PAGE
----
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September 17, 2010

Nine African-American Students Begin Studies at SIU

Nine African-American students in the Class of 2014 started their training in August at Southern Illinois University School of Medicine. 

“I am pleased to see the number of African-American students in this class.  Statistically, students from underrepresented groups are more likely to practice among under-served populations and to choose the general practice of medicine over specialization,” said Dr. Wesley G. McNeese, executive assistant to the dean for diversity, multicultural and minority affairs at SIU.  “Having these students here at SIU speaks well for the future of more accessible medical care in the state of Illinois and in our country.”

McNeese, who is a 1986 medical school graduate of SIU, attributes the increase in minority students to focused recruitment strategies from the Office of Admissions, increased advocacy by the School’s diversity office and networking opportunities with local minority physicians.

All students in the class of 2014 began the year by participating in a “white coat” ceremony, which welcomes students into the profession.  The class has 39 men and 36 women including nine African-American students.  The nine students in the class are –

Alicia D. Altheimer is the daughter of Kevin Altheimer and Denise Altheimer, both of Chicago,
Kenton J. Barnett is the son of Kenton and Roslyn Barnett of Houston, Texas,
Aisha D. Franklin is the daughter of Stanley and Ronda Franklin of East St. Louis,
Keith A. Jacobs is the son of Keith Jacobs Sr. of Freemont, Calif., and Patricia Jacobs-Sloan of Belmont, Calif.,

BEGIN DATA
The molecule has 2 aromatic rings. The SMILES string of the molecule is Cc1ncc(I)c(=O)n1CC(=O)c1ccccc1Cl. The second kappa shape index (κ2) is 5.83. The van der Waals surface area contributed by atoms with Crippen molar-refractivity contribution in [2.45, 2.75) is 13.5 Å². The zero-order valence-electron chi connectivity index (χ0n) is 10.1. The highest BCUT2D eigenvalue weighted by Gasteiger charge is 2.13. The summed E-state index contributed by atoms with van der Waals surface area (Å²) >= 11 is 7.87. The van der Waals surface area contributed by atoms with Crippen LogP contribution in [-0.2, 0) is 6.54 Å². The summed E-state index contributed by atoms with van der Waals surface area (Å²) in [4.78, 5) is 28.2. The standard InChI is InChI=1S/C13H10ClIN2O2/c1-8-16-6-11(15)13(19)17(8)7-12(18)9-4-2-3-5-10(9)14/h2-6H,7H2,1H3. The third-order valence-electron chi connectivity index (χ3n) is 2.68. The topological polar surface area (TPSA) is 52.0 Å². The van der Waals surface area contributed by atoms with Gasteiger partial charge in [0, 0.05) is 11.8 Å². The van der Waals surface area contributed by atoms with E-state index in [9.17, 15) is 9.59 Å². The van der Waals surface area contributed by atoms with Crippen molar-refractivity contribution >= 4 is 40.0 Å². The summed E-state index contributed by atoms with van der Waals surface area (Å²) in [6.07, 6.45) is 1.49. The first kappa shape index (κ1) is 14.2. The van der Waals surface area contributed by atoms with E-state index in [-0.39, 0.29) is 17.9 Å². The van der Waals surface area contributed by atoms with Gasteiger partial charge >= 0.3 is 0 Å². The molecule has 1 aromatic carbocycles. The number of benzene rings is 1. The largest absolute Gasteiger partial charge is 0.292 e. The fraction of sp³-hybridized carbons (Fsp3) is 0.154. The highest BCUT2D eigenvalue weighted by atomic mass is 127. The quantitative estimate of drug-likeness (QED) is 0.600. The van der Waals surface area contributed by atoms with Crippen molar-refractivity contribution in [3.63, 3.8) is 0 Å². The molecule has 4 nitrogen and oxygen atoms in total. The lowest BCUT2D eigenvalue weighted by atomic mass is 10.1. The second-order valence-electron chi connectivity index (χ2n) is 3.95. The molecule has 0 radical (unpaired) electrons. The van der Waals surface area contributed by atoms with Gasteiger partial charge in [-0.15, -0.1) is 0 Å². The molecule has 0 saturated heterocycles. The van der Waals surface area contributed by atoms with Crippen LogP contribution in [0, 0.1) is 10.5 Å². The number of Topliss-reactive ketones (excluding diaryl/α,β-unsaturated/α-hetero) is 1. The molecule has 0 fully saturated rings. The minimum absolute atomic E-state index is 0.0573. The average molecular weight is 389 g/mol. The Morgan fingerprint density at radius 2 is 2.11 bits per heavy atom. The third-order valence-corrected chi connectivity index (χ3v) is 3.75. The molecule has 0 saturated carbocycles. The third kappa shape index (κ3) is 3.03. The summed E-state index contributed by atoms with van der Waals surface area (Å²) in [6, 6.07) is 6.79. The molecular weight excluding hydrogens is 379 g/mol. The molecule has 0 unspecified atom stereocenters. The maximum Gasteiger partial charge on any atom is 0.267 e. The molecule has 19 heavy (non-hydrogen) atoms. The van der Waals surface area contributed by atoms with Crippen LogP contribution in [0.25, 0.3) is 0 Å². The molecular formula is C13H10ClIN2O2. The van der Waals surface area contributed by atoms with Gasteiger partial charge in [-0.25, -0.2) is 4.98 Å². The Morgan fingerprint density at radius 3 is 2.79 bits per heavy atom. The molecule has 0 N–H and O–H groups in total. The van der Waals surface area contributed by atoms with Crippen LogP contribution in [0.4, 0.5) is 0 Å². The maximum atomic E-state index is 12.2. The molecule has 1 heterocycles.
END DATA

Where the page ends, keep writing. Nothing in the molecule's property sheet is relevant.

Dionna M. Mathews is the daughter of Darryl and Mildred Mathews of Dayton, Ohio,
Kevin M. Simon is the son of Mauclair and Lydie Simon of Brooklyn, N.Y.,
Andrea L. Ulysse is the daughter of Doltrice Gabriel and Augustine John of St. George’s, Granada, and is married to John Ulysse from Boston, Mass.,
Marie Vera is the daughter of the late Percy O. Vera and the late Barbara J. Vera of Dayton, Ohio, and
Josiah J. Zubairu is the son of Dan and Habiba Zubairu of Nigeria.

During the ceremony in Carbondale, the students received their first white coats from Dr. Erik Constance, associate dean of student affairs and a 1988 graduate, and Dr. Deborah Klamen, associate dean for education and curriculum and professor and chair of medical education.  The coats were provided by the School’s Alumni Society. 

The students also received a pin made up of the words “Compassion, Respect and Integrity” from the SIU Foundation.  The event is designed to establish a “psychological contract of professionalism and empathy” in medicine.

Currently a total of 52 (18 percent) minority (underrepresented groups) students are enrolled in the SIU medical school.  “Minorities,” as determined by the Association of American Medical Colleges, are the racial and ethnic populations that are underrepresented in the medical profession relative to their numbers in the general population and include African-American, Hispanic, Native American and Alaskan Native.

Established in 1970, SIU School of Medicine this year is celebrating the 40th anniversary of its founding.  Based in Carbondale and Springfield, the medical school is focused on the health care needs of downstate Illinois.  It is specifically oriented to educating physicians prepared to practice in Illinois communities and has graduated 2,336 physicians including 212 minorities since the first class in 1975.  Its Web site is